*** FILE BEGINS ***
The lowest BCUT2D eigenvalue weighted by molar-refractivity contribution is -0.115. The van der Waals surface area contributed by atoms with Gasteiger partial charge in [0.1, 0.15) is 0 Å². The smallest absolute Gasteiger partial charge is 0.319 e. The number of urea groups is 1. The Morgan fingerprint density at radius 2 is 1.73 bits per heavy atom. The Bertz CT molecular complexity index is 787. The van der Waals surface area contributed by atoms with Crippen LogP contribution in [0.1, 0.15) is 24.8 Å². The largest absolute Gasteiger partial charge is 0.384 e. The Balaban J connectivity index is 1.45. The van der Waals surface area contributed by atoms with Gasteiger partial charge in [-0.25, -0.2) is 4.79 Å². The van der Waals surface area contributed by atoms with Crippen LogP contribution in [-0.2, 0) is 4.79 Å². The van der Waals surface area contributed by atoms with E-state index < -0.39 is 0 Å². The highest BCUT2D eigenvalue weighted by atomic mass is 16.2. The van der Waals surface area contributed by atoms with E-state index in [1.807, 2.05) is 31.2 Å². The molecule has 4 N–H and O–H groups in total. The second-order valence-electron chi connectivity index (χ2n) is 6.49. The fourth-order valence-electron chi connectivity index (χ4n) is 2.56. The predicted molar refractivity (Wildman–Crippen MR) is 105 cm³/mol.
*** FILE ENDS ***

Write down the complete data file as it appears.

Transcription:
The lowest BCUT2D eigenvalue weighted by molar-refractivity contribution is -0.115. The van der Waals surface area contributed by atoms with Gasteiger partial charge in [0.1, 0.15) is 0 Å². The smallest absolute Gasteiger partial charge is 0.319 e. The number of urea groups is 1. The Morgan fingerprint density at radius 2 is 1.73 bits per heavy atom. The Bertz CT molecular complexity index is 787. The van der Waals surface area contributed by atoms with Crippen LogP contribution in [0.1, 0.15) is 24.8 Å². The largest absolute Gasteiger partial charge is 0.384 e. The Balaban J connectivity index is 1.45. The van der Waals surface area contributed by atoms with Gasteiger partial charge in [-0.25, -0.2) is 4.79 Å². The van der Waals surface area contributed by atoms with Crippen LogP contribution in [-0.2, 0) is 4.79 Å². The van der Waals surface area contributed by atoms with E-state index < -0.39 is 0 Å². The highest BCUT2D eigenvalue weighted by atomic mass is 16.2. The van der Waals surface area contributed by atoms with E-state index in [1.807, 2.05) is 31.2 Å². The molecule has 4 N–H and O–H groups in total. The second-order valence-electron chi connectivity index (χ2n) is 6.49. The fourth-order valence-electron chi connectivity index (χ4n) is 2.56. The predicted molar refractivity (Wildman–Crippen MR) is 105 cm³/mol.